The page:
This is an excerpt from my novella that I am currently editing. It is from the beginning of Chapter 2 and the protagonist, William Jensen has just left town heading back to his ranch after being gone for about a week.
William stopped beside the stream that he knew meant he had less than an hour to go until he was home again. Even though he was eager to be home, he let the horse have a few minutes to drink from the stream and pull up some grass to eat. While he waited, he pulled out some jerked meat to chew on. It was not much of a meal, but he just needed something to hold him over until he would get a home cooked meal again.
When William figured the horse had enough rest, he swung back up into the saddle. “We’re almost there,” he murmured and kept repeating it as if it was the only think keeping him going. As if he felt his rider’s excitement, the horse picked up his pace. But, as he rode through the gate of his ranch, William yanked on the reins, bringing the horse to a quick stop.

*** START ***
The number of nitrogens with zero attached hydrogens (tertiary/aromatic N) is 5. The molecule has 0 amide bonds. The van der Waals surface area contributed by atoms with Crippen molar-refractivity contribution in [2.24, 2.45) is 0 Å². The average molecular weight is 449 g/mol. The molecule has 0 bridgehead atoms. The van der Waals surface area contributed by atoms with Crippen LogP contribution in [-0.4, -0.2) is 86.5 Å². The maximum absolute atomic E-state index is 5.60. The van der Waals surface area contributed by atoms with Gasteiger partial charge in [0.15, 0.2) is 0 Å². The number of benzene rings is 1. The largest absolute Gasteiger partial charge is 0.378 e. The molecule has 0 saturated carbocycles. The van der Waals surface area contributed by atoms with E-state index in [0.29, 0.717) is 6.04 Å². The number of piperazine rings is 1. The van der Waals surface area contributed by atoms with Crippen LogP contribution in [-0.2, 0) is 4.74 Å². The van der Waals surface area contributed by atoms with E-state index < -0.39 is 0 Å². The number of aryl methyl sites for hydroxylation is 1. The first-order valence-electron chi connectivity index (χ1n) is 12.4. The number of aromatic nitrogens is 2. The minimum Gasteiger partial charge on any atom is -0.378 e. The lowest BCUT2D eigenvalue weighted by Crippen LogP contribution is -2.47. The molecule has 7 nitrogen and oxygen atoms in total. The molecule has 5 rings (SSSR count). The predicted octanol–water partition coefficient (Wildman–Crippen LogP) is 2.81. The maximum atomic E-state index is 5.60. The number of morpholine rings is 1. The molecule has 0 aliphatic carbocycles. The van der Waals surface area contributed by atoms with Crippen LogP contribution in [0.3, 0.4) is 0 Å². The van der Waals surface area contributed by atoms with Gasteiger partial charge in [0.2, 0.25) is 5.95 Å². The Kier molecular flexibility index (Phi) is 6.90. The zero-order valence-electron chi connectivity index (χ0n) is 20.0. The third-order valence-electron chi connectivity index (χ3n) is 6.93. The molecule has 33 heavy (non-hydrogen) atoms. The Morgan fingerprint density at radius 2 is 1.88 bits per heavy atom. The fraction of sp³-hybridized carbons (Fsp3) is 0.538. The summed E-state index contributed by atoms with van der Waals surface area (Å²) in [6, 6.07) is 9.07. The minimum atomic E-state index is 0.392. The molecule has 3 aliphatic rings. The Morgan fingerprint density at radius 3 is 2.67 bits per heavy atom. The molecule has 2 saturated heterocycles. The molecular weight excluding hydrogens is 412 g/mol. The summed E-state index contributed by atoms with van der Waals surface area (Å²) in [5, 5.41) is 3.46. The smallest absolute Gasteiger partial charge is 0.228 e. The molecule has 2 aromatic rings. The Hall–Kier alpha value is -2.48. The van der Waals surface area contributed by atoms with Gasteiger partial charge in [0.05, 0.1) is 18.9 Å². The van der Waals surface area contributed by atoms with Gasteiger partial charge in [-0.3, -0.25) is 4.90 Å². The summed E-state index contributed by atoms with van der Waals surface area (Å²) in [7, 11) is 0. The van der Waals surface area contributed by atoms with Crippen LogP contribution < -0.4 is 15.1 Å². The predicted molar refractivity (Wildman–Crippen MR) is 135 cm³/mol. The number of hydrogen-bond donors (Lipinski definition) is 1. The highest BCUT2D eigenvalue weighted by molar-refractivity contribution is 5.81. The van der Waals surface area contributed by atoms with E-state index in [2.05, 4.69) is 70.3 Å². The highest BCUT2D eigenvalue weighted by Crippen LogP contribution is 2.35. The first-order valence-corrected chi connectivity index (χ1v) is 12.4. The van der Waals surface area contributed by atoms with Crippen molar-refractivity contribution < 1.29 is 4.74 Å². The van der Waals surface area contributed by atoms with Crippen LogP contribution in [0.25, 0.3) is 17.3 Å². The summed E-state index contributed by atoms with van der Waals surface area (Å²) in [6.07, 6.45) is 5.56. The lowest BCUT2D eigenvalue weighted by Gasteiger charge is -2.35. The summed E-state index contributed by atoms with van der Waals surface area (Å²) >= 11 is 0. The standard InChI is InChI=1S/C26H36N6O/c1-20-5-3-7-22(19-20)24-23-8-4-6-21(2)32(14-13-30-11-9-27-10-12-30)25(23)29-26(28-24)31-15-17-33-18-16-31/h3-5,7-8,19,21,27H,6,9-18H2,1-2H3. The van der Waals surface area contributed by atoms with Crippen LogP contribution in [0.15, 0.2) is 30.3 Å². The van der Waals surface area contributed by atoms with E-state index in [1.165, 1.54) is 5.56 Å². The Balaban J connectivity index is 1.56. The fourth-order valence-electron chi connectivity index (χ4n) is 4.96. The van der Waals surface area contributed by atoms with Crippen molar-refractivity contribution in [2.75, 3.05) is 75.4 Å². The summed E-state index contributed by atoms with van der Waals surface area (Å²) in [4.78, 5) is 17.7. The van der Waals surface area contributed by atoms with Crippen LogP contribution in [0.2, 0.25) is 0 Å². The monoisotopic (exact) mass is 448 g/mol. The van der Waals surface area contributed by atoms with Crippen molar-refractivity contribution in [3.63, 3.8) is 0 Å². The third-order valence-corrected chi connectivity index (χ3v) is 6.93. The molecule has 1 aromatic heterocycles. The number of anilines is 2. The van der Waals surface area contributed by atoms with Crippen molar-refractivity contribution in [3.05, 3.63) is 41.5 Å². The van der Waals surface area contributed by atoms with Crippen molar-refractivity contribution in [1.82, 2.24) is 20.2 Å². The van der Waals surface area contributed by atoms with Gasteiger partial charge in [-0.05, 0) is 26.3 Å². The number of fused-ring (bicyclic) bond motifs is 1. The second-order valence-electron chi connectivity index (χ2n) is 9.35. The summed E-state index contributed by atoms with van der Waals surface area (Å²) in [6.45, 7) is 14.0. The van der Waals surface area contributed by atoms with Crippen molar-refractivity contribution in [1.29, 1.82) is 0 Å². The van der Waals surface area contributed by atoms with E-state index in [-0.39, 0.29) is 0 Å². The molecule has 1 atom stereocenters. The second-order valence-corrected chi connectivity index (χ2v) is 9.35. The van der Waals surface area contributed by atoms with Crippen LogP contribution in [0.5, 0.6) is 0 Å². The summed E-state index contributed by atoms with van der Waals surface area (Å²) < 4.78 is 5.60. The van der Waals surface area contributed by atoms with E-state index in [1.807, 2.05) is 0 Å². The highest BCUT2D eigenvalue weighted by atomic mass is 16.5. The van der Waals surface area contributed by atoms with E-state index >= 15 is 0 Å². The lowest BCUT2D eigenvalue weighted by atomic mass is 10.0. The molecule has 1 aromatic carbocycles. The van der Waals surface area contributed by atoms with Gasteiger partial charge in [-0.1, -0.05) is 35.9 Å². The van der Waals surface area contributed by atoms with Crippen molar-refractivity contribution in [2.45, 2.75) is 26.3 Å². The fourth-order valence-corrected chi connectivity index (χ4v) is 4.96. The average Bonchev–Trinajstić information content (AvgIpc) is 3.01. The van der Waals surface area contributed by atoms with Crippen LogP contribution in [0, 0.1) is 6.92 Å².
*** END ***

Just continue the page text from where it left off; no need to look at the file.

“No.” The single syllable was a strangled sound in his throat that barely made it across his lips.
The house he’d been looking forward to getting back to no longer existed. Smoke still rose from the ashes of what he had called home for just over half a decade. “Anna. David,” he breathed the names of his family. Had they been there when the fire started? He hoped not. But with a lead weight in the pit of his stomach, he started the horse forward. “Please, God, please let them not be here.”
The horse pulled up several yards from the house, stamping the ground and snorting as he threw his head from side to side. William knew the smoke and the smell left over from the fire made him nervous. He slid from the saddle and rubbed a hand along the horse’s neck. “It’s all right, Boy. Stay here. I’ll check it out.”
He left the horse standing there and made his way closer to the house. As the acrid smell of smoke and burnt wood started to overwhelm him, he pulled the bandanna he wore around his neck up over his mouth and nose. And he told himself that the tears pooling in his eyes was from that smoke and not the fear of what he would find as he started through the rubble of what had once been his home.